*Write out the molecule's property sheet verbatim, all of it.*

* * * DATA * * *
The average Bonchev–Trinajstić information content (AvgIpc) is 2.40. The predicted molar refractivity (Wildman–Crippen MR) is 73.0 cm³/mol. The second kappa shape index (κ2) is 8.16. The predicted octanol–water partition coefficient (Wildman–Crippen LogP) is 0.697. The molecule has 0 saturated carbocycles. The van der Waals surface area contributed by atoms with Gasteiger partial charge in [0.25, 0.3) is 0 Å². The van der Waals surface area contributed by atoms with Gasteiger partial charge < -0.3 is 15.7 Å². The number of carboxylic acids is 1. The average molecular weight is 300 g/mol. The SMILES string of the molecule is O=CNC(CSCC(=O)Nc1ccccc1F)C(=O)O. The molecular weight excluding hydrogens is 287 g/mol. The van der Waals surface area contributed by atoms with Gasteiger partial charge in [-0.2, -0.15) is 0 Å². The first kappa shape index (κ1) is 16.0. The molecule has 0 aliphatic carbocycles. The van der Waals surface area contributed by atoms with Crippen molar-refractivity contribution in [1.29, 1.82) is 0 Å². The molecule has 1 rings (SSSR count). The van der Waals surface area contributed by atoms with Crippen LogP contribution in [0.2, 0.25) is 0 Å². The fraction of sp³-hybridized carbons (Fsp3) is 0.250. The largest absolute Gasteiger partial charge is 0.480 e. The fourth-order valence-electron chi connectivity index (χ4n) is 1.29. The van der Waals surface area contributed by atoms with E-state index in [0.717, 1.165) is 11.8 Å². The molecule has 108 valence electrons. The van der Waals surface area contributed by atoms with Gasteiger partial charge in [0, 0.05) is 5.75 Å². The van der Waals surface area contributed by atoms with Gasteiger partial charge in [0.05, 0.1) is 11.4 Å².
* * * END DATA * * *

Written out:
The average Bonchev–Trinajstić information content (AvgIpc) is 2.40. The predicted molar refractivity (Wildman–Crippen MR) is 73.0 cm³/mol. The second kappa shape index (κ2) is 8.16. The predicted octanol–water partition coefficient (Wildman–Crippen LogP) is 0.697. The molecule has 0 saturated carbocycles. The van der Waals surface area contributed by atoms with Gasteiger partial charge in [0.25, 0.3) is 0 Å². The van der Waals surface area contributed by atoms with Gasteiger partial charge < -0.3 is 15.7 Å². The number of carboxylic acids is 1. The average molecular weight is 300 g/mol. The SMILES string of the molecule is O=CNC(CSCC(=O)Nc1ccccc1F)C(=O)O. The molecular weight excluding hydrogens is 287 g/mol. The van der Waals surface area contributed by atoms with Gasteiger partial charge in [-0.2, -0.15) is 0 Å². The first kappa shape index (κ1) is 16.0. The molecule has 0 aliphatic carbocycles. The van der Waals surface area contributed by atoms with Crippen molar-refractivity contribution in [1.29, 1.82) is 0 Å². The molecule has 1 rings (SSSR count). The van der Waals surface area contributed by atoms with Crippen LogP contribution in [0.2, 0.25) is 0 Å². The fraction of sp³-hybridized carbons (Fsp3) is 0.250. The largest absolute Gasteiger partial charge is 0.480 e. The fourth-order valence-electron chi connectivity index (χ4n) is 1.29. The van der Waals surface area contributed by atoms with E-state index in [0.717, 1.165) is 11.8 Å². The molecule has 108 valence electrons. The van der Waals surface area contributed by atoms with Gasteiger partial charge in [0, 0.05) is 5.75 Å². The van der Waals surface area contributed by atoms with Gasteiger partial charge in [0.05, 0.1) is 11.4 Å².